For my C++ programming course, the prof wants us to do an order queuing program, however he hasn't taught queues and stacks yet. Is there a way I could use arrays (with dynamic memory allocation) to act as a queue? This is the
code I have so far, but I don't know where to start with the queue.

``````#include <stdio.h>

{
printf("I: Insert an item\n");
printf("P: Remove items from queue and process order\n");
printf("Q: Quit program\n");
}

char GetChoice(void)
{
char t;

scanf("%c",&t);
return t;
}

main()
{

float n;
int i;
int d,f;
char c;
float p;

printf("Enter the letter for your choice:\n");
c = GetChoice();

while (c != 'Q')
{
if (c == 'I')
{
printf("Enter number of items to add into queue:\n");
scanf("%d",&i);
if(i<0)
{
printf("number is not valid");
return 0;
}
for(f=0;f<i;f++)
{printf("Enter the price of the item to insert into the queue:\n)";
scanf("%f", &n);

}
}
else if (c == 'P')
{
printf("How many items do you want to process");
scanf("%d",&i);
if(i<0)
{
printf("number is not valid");
return 0;
}
for(f=0;f<i;f++)
{

printf("Item cost is %f\n", n);
p += n;
}
printf("Total cost is %f\n",p);
}

}
else if (c != 'Q')
printf("Invalid Choice. You must use I, P, or Q.\n");

printf("Enter the letter for your choice: ");
c = GetChoice();
};

return 0;
}``````

Sure, you could build a queue around an array, but it may be easier to do it around a list. Any structure that allows you to remove the first item entered first work. The problem with arrays is that they are fixed size. So in order to not overflow and crash the program you have to declare significantly more memory than you really need or you can do a lot of shifting around of the contained elements. If the array isn't that large, that's doable in a reasonable timeframe. Lists are inherently of variable size. It's just a matter of always adding at the end and always removing from the beginning.

Sure, you could build a queue around an array, but it may be easier to do it around a list. Any structure that allows you to remove the first item entered first work. The problem with arrays is that they are fixed size. So in order to not overflow and crash the program you have to declare significantly more memory than you really need or you can do a lot of shifting around of the contained elements. If the array isn't that large, that's doable in a reasonable timeframe. Lists are inherently of variable size. It's just a matter of always adding at the end and always removing from the beginning.

There are two parts (sorry about forgetting this), one assuming there are no more than 20 entries and one assuming there's no limit. How would I set it up without going to a list? I appreciate your help with my question.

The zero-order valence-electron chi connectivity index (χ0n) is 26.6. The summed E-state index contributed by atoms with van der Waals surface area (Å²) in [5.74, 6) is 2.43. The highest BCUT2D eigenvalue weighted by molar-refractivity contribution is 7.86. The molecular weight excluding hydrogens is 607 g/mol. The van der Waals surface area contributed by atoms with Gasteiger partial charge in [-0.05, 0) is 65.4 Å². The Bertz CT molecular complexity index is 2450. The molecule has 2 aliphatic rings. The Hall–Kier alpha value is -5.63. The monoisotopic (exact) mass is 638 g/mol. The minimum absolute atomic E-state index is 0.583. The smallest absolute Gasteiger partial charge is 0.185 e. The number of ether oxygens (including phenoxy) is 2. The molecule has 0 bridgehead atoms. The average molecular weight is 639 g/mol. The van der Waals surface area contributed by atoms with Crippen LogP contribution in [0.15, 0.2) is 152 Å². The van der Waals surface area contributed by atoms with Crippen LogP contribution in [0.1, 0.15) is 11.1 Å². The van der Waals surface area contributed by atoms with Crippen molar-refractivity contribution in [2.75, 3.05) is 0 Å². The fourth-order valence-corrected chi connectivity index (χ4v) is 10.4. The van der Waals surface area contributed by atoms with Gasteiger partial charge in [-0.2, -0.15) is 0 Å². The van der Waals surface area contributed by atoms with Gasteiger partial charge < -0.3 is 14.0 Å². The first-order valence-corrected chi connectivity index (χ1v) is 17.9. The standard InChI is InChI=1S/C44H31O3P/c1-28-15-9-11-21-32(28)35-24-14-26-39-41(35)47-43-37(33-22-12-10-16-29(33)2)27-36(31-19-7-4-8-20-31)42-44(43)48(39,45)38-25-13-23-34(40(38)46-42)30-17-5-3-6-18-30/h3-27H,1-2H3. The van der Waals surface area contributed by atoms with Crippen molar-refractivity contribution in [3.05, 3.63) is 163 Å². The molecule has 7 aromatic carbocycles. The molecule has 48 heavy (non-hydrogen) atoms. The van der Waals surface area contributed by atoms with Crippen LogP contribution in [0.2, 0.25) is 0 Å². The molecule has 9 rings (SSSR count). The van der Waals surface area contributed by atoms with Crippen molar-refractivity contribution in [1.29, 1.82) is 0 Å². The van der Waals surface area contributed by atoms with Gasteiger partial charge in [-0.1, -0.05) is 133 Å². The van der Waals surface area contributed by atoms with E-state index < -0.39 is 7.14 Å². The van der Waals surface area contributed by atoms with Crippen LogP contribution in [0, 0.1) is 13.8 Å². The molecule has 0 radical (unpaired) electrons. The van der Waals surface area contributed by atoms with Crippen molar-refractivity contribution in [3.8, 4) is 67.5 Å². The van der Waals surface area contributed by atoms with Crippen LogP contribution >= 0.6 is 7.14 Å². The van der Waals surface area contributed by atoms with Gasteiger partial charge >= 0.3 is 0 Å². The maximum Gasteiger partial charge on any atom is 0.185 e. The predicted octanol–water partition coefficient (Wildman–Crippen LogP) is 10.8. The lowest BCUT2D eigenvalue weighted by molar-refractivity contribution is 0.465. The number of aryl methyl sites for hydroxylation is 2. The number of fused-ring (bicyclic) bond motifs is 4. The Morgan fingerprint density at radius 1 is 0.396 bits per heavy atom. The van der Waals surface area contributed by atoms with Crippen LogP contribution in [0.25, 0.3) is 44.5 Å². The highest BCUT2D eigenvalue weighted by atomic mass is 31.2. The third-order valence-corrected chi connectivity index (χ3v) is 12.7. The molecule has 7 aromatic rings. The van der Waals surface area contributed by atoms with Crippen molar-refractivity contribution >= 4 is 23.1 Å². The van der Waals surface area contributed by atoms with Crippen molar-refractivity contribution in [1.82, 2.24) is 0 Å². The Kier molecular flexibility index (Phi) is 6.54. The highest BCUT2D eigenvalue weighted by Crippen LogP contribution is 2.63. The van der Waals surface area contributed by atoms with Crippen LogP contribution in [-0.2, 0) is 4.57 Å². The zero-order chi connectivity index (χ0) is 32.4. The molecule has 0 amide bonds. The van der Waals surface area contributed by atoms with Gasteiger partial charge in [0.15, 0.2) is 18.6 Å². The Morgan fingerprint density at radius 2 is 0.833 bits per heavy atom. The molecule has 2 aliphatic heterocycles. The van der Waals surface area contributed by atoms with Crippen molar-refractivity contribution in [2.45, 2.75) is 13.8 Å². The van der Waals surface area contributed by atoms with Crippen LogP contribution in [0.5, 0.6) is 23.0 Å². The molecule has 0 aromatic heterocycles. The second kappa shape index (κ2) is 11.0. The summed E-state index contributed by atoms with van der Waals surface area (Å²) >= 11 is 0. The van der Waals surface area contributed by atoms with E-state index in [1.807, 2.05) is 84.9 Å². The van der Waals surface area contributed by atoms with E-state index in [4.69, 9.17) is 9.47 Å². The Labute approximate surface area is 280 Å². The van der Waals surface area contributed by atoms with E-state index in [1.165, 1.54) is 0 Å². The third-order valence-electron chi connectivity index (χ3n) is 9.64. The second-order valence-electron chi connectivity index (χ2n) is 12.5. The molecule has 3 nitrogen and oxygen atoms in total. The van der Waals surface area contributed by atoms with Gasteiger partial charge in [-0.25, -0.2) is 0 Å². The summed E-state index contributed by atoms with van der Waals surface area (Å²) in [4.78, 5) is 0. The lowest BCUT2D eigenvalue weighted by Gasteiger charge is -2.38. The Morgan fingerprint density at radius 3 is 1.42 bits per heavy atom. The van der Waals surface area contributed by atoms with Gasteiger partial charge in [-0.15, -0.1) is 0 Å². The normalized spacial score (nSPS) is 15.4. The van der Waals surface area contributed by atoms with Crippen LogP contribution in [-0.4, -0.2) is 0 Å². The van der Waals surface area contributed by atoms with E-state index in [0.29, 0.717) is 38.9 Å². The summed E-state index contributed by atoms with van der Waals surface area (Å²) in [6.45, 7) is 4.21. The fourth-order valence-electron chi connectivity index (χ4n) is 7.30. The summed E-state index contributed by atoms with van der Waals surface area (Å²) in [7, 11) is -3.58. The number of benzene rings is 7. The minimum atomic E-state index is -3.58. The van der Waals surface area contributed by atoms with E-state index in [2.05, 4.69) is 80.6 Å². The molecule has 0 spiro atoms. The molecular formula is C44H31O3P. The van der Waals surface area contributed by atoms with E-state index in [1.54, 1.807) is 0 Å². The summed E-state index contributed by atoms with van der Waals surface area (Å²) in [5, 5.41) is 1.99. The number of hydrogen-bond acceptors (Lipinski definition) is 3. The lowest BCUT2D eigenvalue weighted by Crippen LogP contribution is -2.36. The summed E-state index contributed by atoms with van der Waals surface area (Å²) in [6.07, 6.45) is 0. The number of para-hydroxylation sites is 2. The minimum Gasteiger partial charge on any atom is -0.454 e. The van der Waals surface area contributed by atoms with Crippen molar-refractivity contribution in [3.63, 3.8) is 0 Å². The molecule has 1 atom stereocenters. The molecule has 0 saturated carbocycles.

If you're doing this in C++ why are you using C syntax?

>>derangedone
ucan use arrays with dynamic memory allocation.

``````main()
{

float n;
int i;
int d,f;
char c;
float p;
int *Queue=NULL ; //declare a pointer
printf("Enter the letter for your choice:\n");
c = GetChoice();

while (c != 'Q')
{
if (c == 'I')
{
printf("Enter number of items to add into queue:\n");
scanf("%d",&i);
if(i<0)
{
printf("number is not valid");
return 0;
}
Queue = new int[i] ; //memory allocated now use it as array
if(!Queue ) {
printf("memory allocation failed");
return 0;

}
...................................
...................................``````

after this u try writing insert and delete funtions, aad at the end and remove from front, to achive u can maintain two index(int front and int tail) storing position of first and last item of Queue.

Whether you declare the array size embedded in the queue with static or dynamic memory doesn't alter what you do with it once the memory has been declared. You can increase the size of the array as needed using dynamic memory, thus in effect emulating an STL vector, but IMO it's easier using a list.

With an array of objects when you remove an object you can either ignore it or overwrite it. If you ignore it, then you need to keep track of which objects are valid and which aren't. If you overwrite an object when you delete it, then you just have to keep track of the last valid object. Either way, you increment the index of the last valid object every time you push something on the queue. If you ignore objects when poppint, you increment the first valid object index and keep the same last valid object index the same. If you overwrite when popping you always pop the object at index zero and then shift all remaining objects one index to the left thus overwriting all objects (but the object at the last valid index before the pop) and then after all the shifting/overwriting you decrease the last valid index, thus ignoring everything beyond the last valid index.

If you have an unchangeble array size and you don't overwrite, then the queue will be good for only the first 20 (or whatever) objects. If you overwrite, then the queue will be good as long as there are 20 (or whatever) or less objects at any time, but you could add and remove literally thousands of objects over the life of the queue.

With dynamic memory you can extend the size of the array in the queue, but it's a bit of a hassle. You need to copy the current contents of the current queue to a temporary holding queue, free the memory in current queue, redeclare more memory for the current queue, then write contents of the temporary queue back to the current queue.

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